Demonstrations Highlight Differing Views Over Iraq War
Washington, DC  September 24 and 25, 2005
September 24, 2005-Rally and March to End the War in Iraq. (more photos)

September 25, 2005-Rally to Honor Military Families.  (more photos).
Democray in Action photos.
On September 24, 2005 more than 100,000 demonstrators assembled in Washington, DC for a rally and march to end the war in Iraq.  The event, organized by two umbrella groups, United for Peace and Justice and A.N.S.W.E.R. Coalition Act Now to Stop War & End Racism, drew people from across the country.  Dennis O'Neil, of New York City, a member of the coordinating committee of the Bring Them Home Now! campaign, expressed a typical view, stating, "Our movement, the immediate objective is to get the troops out, to stop them getting killed, to stop them getting wounded, to stop them killing Iraqis, to stop them wounding Iraqis, and to stop the damage that they're going to be coming home with as a result of what they've geen through."  Tracy Krumpen, who came to the march from Napa Valley, California with several other members of the Democrats of Napa Valley Club, all clad in distinctive "Make Wine-Not War" tee-shirts, stated, "We need to stop this unjust war.  It was sold to the American public on false pretenses and we've got to stop now."

A number of conservative groups including Move America Forward, RightMarch.com, and FreeRepublic.com sought to counter "Cindy Sheehan and her radical left-wing friends."  They organized a "Support The Troops and Their Mission Weekend," a highlight of which was the Rally to Honor Military Families on the Mall on September 25.  However, this event only drew hundreds of people; one estimate put the crowd at 400.  Addressing this crowd Sen. Jeff Sessions (R-AR) stated, "We are on a mission to do good for this world.  We are not going to stop."

It was almost three years ago, back in October 2002, as President George W. Bush warned of the "gathering threat" posed by Iraq, that Congress approved a resolution authorizing use of force; the vote was 296 to 133 in the House and 77 to 23 in the Senate.  Five months later, on March 19, 2003, President Bush addressed the nation, declaring, "American and coalition forces are in the early stages of military operations to disarm Iraq, to free its people and to defend the world from grave danger."  Operation Iraqi Freedom, as it was soon dubbed, appeared to go well and on May 1, President Bush flew to the USS Abraham Lincoln and announced the end of major combat operations.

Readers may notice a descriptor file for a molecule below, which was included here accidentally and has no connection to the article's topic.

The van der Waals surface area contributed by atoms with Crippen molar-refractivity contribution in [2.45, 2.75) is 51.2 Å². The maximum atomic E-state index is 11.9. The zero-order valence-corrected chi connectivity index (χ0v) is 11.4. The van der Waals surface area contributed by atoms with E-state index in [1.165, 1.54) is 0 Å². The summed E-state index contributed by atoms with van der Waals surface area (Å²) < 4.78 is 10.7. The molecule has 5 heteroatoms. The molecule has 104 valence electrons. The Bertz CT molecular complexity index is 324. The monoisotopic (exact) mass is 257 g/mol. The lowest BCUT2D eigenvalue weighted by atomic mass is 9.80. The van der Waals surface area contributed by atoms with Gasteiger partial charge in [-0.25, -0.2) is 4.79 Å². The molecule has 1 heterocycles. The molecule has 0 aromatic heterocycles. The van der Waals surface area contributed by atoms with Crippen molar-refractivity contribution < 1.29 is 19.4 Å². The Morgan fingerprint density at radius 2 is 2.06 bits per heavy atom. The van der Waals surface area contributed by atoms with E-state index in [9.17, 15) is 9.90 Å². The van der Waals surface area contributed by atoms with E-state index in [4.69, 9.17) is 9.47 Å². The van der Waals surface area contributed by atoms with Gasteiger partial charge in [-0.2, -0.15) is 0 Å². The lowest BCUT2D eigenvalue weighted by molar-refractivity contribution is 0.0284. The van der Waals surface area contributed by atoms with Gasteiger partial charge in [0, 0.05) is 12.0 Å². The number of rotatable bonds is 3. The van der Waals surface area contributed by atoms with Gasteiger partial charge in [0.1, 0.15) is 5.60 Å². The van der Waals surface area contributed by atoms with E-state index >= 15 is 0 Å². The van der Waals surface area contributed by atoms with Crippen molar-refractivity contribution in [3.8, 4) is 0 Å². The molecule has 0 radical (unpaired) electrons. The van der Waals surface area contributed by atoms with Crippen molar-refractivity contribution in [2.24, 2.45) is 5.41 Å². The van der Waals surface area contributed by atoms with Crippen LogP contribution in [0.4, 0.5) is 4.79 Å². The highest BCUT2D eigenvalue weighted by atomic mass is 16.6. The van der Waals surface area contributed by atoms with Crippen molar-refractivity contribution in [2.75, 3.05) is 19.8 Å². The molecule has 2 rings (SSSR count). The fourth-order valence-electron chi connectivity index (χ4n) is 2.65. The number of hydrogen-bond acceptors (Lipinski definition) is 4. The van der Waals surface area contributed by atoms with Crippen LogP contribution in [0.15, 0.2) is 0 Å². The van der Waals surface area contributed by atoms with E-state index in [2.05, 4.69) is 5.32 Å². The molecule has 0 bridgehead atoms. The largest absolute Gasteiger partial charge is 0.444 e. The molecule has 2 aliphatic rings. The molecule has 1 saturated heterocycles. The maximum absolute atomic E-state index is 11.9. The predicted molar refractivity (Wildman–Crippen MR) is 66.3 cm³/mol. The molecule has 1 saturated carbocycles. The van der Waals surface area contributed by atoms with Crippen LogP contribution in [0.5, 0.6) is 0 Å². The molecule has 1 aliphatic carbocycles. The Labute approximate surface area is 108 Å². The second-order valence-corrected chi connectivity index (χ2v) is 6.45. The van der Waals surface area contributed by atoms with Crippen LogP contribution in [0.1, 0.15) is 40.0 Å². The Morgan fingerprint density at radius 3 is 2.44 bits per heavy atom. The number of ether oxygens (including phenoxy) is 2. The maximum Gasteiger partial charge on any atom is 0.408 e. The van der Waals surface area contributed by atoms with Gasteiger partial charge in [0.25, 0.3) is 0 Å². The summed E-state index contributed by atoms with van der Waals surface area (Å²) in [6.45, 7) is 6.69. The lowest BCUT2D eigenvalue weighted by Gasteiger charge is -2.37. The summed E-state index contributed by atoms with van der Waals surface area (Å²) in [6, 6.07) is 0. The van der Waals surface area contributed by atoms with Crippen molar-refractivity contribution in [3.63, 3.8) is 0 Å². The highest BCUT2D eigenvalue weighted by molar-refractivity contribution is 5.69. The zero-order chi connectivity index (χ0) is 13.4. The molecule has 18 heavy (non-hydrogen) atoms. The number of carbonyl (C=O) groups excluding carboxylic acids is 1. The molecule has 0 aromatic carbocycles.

Now, after two and a half years of war, more than 1,900 U.S. soldiers have been killed (in hostile and non-hostile action) in Iraq and thousands of troops wounded, in addition to the casualties suffered by Iraqi civilians.  According to the National Priorities Project, the war in Iraq has cost U.S. taxpayers about $200 billion.  During the 2004 campaign the war in Iraq was an issue, but Democrats proved unable to capitalize on it.  Leading candidates, including the nominee Sen. John Kerry, Sen. John Edwards and Rep. Dick Gephardt, had voted to authorize use of force.  Republicans portrayed Kerry as having shifting positions on the war, and constantly reminded voters of his statement that, "I actually voted for the $87 billion before I voted against it."

In Iraq there have been positive steps.  On Jan. 30, 2005 Iraqis voted on a 275-member Transitional National Assembly, and on Oct. 15 they are scheduled to vote in a referendum on the draft constitution.  However, near daily reports of attacks by insurgents create a strong impression of chaos.  Here in the U.S. public support for the war in Iraq has declined.  In the past couple of months anti-war activists have been energized by Cindy Shaheen's vigil outside Bush's ranch in Crawford, Texas in August and more especially by the need to rebuild after Hurricane Katrina.

Throughout, Bush has emphasized the need to stay the course.  For the most part, Republicans and Republican 2008 presidential prospects have backed the President.  An exception is Sen. Chuck Hagel (R-NE), who has been critical and in August compared the situation in Iraq to Vietnam, stating, "The longer we stay, the more problems we're going to have."

Most top Democratic leaders have generally criticized the prosecution of the war, calling for a smarter and better run campaign, but eschewing timelines or withdrawal scenarios.  For example in a June address at the Brookings Institution, Sen. Joe Biden (D-DE) argued that "the administration should develop with Congress clear benchmarks and goals in key areas: security, governance and politics, reconstruction and burden-sharing."  Gen. Wesley Clark (ret.) states that it would be "a mistake now to pull out, start pulling out, or set a date to pull out.  Instead we need a strategy to create a stable democratizing and peaceful state in Iraq a strategy the Administration has failed to develop and articulate."

Some Democrats have gone further.  In June 41 House members formed the "Out of Iraq Caucus."  On June 15, Rep. Neil Abercrombie (D-HI) introduced the "Withdrawal of United States Armed Forces From Iraq Resolution of 2005 -- Homeward Bound" (H.J. Res. 55) which calls for withdrawal of U.S. forces "as soon as possible but not later than October 1, 2006;" the bill now has 58 co-sponsors.  Sen. Russ Feingold (D-WI), a potential '08 presidential candidate, has suggested a timeline, calling on August 18, 2005 for the complete removal of U.S. troops from Iraq by December 31, 2006.
 
 
Copyright © 2005  Eric M. Appleman/Democracy in Action
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